Out and about on the high street after lockdown

Our Senior Rehab Officer Simon has already published blogs and videos about coming out of lockdown, regaining your independence, and understanding COVID-19 regulations; now Mark from our Digital Team has ventured out and about on the high street to look in more detail at some of the changes that shops and services have put in place as part of the post-lockdown 'normal.'

Introduction

Lots of blind and visually impaired people have told us that they feel very anxious at this time, wondering how the high street may have changed and how the shops have responded to ensure your experience with them is safe and sound.

So I thought I’d try and help by venturing out around Greater Manchester with my camera and notebook, and feedback my findings! In order to understand how I chose which establishments to visit, it is important to note that there are three things that I genuinely hold dear to my heart:

  1. Eye Health
  2. Communication
  3. Beer

As such, here is an account of my visits to Specsavers, an O2 mobile phone shop, and a great public house in Wilmslow called Anthology…

Lockdown blog
Specsavers shop front

Specsavers opticians

I firstly visited the Specsavers opticians in Wilmslow, and can confidently say that they had very good processes in place.

I made an appointment and they called me in the morning to check I didn’t have any COVID-19 symptoms.  On arrival at the shop, they have installed a table, with handwash and paper towels.  If you enter the shop, staff ask you to wear a face covering or will issue you with a face-mask, and ask you to wash your hands with the gel provided. All staff are masked and gloved up.

I had my eyes tested and throughout the process we continued with the face-covering. I needed to get some reading glasses, so had to touch the frames in the shop (a lot of frames!) To ensure no cross contamination, they gave me a box to place all the frames in that I had touched, which were then cleaned at the end of my browsing.

As most shops these days, they prefer payment by card instead of cash, but there were no signs saying that cash was not accepted. Overall it was a great process, and I felt very safe in there – well done SpecSavers!

O2 store

Next I visited our friends at Mid Communications in Sale (an independent franchise of O2) – they too had a similar arrivals process, a polite barrier at the front door with a meet-and-greet policy. They can accommodate people calling into the shop on the off-chance, but do operate an online appointment booking process.

As with Specsavers, they are very strict with the number of customers they allow in the shop at once (which is a good thing!) They do offer you a mask, but it wasn’t mandatory during my visit (it was in mid July, but it is now mandatory to wear face covers in shops).  The staff wear face shields at all times during their consultations.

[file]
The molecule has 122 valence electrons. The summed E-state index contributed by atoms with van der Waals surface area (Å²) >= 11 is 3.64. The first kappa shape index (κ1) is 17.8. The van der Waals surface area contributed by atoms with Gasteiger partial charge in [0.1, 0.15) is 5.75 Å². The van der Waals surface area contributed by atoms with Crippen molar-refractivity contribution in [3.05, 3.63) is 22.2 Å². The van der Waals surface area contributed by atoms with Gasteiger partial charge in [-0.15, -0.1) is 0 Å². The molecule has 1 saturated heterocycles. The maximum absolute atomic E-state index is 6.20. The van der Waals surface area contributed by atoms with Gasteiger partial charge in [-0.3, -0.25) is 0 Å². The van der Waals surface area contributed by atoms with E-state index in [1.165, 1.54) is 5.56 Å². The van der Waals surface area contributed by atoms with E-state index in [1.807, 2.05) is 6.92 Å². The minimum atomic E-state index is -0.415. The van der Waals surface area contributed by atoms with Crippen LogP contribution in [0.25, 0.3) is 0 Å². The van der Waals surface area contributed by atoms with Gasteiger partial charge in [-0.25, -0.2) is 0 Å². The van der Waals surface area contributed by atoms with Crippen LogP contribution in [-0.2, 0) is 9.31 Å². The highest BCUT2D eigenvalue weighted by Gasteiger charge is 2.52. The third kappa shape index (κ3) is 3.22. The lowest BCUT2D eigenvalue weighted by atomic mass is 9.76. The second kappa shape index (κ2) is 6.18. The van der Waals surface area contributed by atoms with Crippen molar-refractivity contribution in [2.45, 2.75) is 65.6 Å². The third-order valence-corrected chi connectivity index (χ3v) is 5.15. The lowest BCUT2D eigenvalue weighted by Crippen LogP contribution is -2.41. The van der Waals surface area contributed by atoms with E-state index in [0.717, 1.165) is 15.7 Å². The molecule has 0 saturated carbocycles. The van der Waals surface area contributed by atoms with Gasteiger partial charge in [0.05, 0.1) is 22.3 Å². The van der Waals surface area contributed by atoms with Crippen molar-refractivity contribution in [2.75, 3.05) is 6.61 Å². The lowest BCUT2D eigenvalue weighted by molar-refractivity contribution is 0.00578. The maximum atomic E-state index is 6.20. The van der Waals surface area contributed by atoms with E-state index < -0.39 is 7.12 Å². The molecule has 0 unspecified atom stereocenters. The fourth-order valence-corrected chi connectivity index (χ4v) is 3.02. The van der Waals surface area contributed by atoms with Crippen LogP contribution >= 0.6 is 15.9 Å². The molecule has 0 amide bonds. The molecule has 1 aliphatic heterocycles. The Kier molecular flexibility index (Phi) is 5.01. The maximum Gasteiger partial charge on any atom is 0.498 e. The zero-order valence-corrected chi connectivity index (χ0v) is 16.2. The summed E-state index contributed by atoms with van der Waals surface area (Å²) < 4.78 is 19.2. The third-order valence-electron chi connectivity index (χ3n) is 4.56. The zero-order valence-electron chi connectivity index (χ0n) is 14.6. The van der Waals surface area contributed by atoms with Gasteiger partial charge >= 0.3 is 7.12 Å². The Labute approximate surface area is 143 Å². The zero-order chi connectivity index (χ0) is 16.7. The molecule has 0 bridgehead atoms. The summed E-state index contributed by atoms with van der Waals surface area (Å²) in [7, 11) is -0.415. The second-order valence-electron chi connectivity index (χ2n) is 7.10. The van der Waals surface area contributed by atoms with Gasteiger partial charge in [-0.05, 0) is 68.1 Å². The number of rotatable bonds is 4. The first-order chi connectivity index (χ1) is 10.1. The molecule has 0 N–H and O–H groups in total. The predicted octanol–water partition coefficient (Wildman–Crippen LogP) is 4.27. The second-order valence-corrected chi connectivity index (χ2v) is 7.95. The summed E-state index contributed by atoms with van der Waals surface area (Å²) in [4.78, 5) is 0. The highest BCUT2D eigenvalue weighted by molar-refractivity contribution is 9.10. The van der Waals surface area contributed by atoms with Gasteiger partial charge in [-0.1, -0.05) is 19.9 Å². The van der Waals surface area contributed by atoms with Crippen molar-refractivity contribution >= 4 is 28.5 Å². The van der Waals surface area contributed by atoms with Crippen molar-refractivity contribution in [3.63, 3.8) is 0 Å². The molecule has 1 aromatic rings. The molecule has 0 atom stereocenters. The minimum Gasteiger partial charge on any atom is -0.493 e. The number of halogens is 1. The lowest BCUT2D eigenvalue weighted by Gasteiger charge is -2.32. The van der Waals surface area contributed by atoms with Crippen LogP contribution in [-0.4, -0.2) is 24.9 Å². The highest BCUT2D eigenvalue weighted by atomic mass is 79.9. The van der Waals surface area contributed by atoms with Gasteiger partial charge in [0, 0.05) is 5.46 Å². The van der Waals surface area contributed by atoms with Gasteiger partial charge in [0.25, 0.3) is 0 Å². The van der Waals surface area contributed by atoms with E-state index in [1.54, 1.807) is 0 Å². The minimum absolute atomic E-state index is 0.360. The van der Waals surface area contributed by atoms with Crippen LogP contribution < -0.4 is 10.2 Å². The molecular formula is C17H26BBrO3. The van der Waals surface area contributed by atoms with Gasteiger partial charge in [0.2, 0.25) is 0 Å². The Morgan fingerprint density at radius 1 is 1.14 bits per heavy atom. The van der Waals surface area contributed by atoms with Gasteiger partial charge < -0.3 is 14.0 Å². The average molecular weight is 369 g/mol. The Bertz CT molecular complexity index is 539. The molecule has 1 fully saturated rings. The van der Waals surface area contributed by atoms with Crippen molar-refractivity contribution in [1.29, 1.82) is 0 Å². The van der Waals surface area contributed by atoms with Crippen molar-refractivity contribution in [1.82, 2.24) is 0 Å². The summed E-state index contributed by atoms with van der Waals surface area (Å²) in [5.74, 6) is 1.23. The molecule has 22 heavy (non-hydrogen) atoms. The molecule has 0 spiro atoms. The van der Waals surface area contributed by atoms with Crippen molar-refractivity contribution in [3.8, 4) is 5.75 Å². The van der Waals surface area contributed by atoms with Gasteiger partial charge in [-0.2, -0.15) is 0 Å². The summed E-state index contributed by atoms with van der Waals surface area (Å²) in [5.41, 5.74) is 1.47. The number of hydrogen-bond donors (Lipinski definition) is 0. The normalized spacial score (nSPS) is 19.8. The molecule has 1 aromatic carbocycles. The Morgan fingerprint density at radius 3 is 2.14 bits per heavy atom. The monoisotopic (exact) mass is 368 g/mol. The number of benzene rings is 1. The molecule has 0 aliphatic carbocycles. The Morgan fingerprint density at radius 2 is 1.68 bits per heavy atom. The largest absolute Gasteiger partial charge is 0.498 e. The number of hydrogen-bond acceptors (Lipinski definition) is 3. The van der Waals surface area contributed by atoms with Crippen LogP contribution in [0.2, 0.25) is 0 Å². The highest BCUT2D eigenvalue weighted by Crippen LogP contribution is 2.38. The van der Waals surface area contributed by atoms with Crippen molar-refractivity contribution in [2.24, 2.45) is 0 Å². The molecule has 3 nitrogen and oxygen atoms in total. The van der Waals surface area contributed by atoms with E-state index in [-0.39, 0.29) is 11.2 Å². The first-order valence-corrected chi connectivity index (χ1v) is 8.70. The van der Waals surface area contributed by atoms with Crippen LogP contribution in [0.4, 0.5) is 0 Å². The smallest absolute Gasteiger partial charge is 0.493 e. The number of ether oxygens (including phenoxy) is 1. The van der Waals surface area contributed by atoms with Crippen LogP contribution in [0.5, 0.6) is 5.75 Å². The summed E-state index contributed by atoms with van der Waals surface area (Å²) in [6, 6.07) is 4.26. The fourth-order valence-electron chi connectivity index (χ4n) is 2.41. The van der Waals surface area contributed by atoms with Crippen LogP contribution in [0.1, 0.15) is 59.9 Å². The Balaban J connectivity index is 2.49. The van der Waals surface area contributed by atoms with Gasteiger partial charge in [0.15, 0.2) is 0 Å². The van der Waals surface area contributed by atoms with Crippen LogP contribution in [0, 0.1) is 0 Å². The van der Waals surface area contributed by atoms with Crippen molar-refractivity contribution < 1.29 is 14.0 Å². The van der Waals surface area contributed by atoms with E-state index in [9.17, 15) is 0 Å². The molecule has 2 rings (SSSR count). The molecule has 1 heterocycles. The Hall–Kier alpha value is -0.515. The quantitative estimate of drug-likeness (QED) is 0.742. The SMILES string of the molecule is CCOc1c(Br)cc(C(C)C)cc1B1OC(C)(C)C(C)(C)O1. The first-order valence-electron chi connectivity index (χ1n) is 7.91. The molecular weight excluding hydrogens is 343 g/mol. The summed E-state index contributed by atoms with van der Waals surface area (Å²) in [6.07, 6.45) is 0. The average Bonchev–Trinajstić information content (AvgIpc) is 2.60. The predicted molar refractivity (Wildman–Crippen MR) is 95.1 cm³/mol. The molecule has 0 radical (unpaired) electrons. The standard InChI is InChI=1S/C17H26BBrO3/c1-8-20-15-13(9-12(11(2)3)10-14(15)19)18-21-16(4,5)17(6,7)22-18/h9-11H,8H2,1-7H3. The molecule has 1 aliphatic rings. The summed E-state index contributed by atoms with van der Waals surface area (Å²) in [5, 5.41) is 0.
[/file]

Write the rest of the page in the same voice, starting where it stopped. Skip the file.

The shop was super-cleaned after each consultation, which included any handsets which were handled during the session. One thing to mention which we are seeing very frequently, is that the shop will not take cash.  If you can check out the establishment before you go online or calling ahead to ask about acceptable payment methods, or carry a credit/debit card if you can.

Overall, great processes in place, and I felt secure in the hands of very well-versed staff.

O2 shop front
Pub post-lockdown

Anthology public house

So, in the name of research, I’ve been checking out a few pubs, so I can give you a better understanding of what to expect!

The Anthology pub has various doors you can access, but they had locked all but two of their doors so that they can effectively operate a one-way system – basically, you can only enter from one door and exit through another.

At the entrance the pub operates a meet-and-greet system, so you can be shown to your table. I was asked for my name and contact number – not for marketing purposes but for a ‘new norm’ Track and Trace! I gave it up without any fight, as I’m very relaxed about such things personally. As I was escorted to my seat, pretty much everywhere I looked they were hand sanitiser gels and signs reminding people to keep socially distanced.

When I got to the table, I noticed all the tables had a “I Am Clean” sign on there, which was immediately taken away once I sat down; a member of staff advised me that it is how they keep track of the tables that need cleaning after each use.

This bar, as with all that I have visited of late, doesn’t allow orders to be taken at the bar. All service is delivered to your table, which is great for me as I’m invisible at the bar and never get served! I do hope table service continues when we get back to some normality.

I’m a bit like the Queen, as I never carry cash, so I paid by card. This pub does take cash though. Some pubs have an app, so you order and pay for your beer and crisps online, which I thought was pretty cool (but I know this probably isn’t for everyone).

Further support

To summarise, a great, well-thought out and executed response by these three local establishments. In general, I feel that the attention to detail regarding the ‘customer’ has never been so great – so venturing out and getting back on it could be well worth the effort!

If you need any advice or assistance to help you get back out confidently and independently after lockdown, please get in touch with us as we are here to help.  Call us on 0300 222 5555 or email info@henshaws.org.uk

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Sarah
Sarah
Sarah is the Marketing Manager with responsibility for Community Services across Greater Manchester, and the Knowledge Village.